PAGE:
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Cherokee County Divorce Law Blog

Georgia custody disputes may be resolvable without court

In Georgia and other states, parents and guardians who become involved in custody disputes may be able to avoid going to court. While formal judicial resolution can provide useful resources for families during their battles, court cases are only one way to settle such arguments. Parents can also devise unique parenting agreements that set the terms of future interactions with their ex-spouses and children. These documents are commonly filed along with divorce paperwork, and they become legally binding after gaining official approval from a judge.

According to legal advisors, parenting agreements should address certain specifics. Though these compromises are dependent on the circumstances of each case, issues like physical custody of a child, parent visitation schedules and contact with relatives and third parties are all commonly included. Parents may also want to consider deciding where their children will spend time during significant events like birthdays and holidays. Those who draft vacation and custody schedules in advance can incorporate such details into their agreements.

Limiting the cost of a divorce

Getting a divorce can be an expensive process in Georgia, but there are ways for individuals to keep the costs in line. Financial planners encourage those going through one to prepare for the divorce ahead of time by developing a better understanding of their assets, income, living expenses, and debts. Worksheets can be used to work through the process, and specialists can help in cases where there are family businesses or high-value assets.

People may also want to learn more about their rights and responsibilities in relation to the divorce process. While someone may not want to pay child support, for example, the state may have clear guidelines for determining the amount of support that will be required. Fighting against those legal guidelines may prove to be expensive and fruitless. However, there may be other areas where an individual will have a strong legal case for limiting their losses.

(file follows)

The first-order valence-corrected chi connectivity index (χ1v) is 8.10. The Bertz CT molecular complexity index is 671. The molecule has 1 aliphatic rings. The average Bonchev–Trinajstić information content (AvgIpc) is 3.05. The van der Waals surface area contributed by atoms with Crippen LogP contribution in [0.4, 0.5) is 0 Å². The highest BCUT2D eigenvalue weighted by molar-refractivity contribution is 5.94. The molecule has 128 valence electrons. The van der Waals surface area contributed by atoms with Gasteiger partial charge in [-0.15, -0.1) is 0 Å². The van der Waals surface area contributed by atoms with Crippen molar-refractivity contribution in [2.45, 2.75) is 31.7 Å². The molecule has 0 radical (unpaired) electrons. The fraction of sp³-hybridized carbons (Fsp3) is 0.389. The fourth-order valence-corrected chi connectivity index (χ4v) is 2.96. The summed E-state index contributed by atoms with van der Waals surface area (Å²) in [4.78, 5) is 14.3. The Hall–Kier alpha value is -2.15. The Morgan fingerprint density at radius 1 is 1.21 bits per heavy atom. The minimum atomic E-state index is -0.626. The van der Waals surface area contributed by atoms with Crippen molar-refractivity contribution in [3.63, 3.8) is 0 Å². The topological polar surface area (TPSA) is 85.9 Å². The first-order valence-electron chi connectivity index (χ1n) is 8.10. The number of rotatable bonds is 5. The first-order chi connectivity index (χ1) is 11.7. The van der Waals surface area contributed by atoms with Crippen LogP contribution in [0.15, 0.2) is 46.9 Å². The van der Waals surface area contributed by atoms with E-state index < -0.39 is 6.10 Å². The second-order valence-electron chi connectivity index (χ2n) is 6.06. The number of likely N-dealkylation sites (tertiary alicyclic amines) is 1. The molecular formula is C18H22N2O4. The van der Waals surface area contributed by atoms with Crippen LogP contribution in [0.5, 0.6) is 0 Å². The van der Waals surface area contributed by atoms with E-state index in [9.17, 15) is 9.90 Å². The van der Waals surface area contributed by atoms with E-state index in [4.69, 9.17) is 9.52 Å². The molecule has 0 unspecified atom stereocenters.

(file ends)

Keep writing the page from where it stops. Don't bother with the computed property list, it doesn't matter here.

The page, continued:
Divorce evidence can be found on social media web sites

Georgia spouses who are contemplating a divorce may want to watch their personal posts on social media sites. That's because their spouse could use these postings as evidence against them to bolster their chances of a more favorable divorce settlement.

Two-thirds of U.S. lawyers say they use Facebook postings as a key source of evidence, according to the American Association of Matrimony Lawyers. Postings on other social media sites, such as Twitter and MySpace, also are used. These sites are good ways to connect with old friends and make new ones, but they also set the stage for potential divorce and child custody battles. Using social media sites to find evidence is acceptable under the law.

Credit, debt and division of assets in divorce